USA | Nov 20, 2020

Buffett’s NetJets sees boost in 2021 from nervous wealthy fliers

/ Our Today

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Berkshire Hathaway CEO Warren Buffett plays bridge during the Berkshire annual meeting weekend in Omaha, Nebraska May 3, 2015. (File Photo: REUTERS/Rick Wilking)


NetJets, a private jet firm owned by Warren Buffett’s Berkshire Hathaway, expects aircraft deliveries to rise by a third next year, as wealthy travelers looking to avoid commercial flights due to the COVID-19 pandemic fuel a recovery in demand.

The world’s largest private jet operator, which had earlier halved its delivery target for this year to 30, said it now expects to take delivery of 40 new airplanes in 2021.

“We are ramping our deliveries … we expect deliveries to remain at that level (40 airplanes a year) for the next couple of years,” said Patrick Gallagher, the company’s president of sales, marketing and service.

Operators of private jets, which can carry up to 19 people, have fared better than commercial airlines as they promise less risk of exposure to the coronavirus because their passengers can avoid crowded airport counters and packed planes.

“We have signed on three times as many new customers year to date this year as we did last year

Patrick Gallagher, NetJets president of sales, marketing and service

U.S. private aviation traffic has sharply rebounded from an about 75 per cent fall in April, and was down only about 20 per cent for the two weeks ended November 8, according to data from FlightAware traffic.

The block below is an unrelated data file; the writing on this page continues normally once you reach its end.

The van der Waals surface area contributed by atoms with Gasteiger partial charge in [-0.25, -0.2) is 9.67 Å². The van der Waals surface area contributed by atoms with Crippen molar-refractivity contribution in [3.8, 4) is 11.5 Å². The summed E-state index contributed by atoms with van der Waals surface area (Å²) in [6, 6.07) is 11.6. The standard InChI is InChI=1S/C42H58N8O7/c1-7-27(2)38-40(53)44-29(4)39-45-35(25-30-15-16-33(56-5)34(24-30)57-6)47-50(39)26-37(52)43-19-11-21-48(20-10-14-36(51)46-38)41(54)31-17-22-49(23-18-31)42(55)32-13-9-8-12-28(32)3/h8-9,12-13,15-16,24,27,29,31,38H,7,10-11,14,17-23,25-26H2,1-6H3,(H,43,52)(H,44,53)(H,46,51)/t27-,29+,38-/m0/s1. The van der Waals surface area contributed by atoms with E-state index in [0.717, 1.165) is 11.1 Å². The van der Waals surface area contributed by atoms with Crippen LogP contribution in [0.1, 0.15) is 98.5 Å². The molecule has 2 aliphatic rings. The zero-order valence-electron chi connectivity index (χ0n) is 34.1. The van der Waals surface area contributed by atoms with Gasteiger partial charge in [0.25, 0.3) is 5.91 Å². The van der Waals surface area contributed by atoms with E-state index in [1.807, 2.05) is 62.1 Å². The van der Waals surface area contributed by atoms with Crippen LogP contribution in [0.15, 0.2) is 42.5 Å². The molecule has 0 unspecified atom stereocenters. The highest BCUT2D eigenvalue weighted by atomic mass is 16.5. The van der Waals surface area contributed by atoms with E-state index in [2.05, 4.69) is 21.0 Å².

In comparison, the U.S. commercial airline traffic has seen a slower recovery, with traffic down about 47 per cent for the two weeks ended November 8 from April when air traffic collapsed as the virus started spreading around the world.

“We have signed on three times as many new customers year to date this year as we did last year. That trend continues for November and December,” Gallagher.

NetJets specialises in selling “fractional” ownership in private jets, allowing individuals and companies to travel on short notice and at much cheaper rates than owning a whole jet. It has a fleet of 511 planes.

Nearly half of NetJets’ fleet comprises aircraft manufactured by Textron Inc, and the rest by Bombardier Inc, General Dynamics, Dassault and Embraer.

Textron, the maker of Cessna and Beechcraft planes, has also been benefiting from the trend. Rob Scholl, a senior VP at Textron Aviation, told Reuters earlier this month that the company is seeing higher demand from first-time owners.


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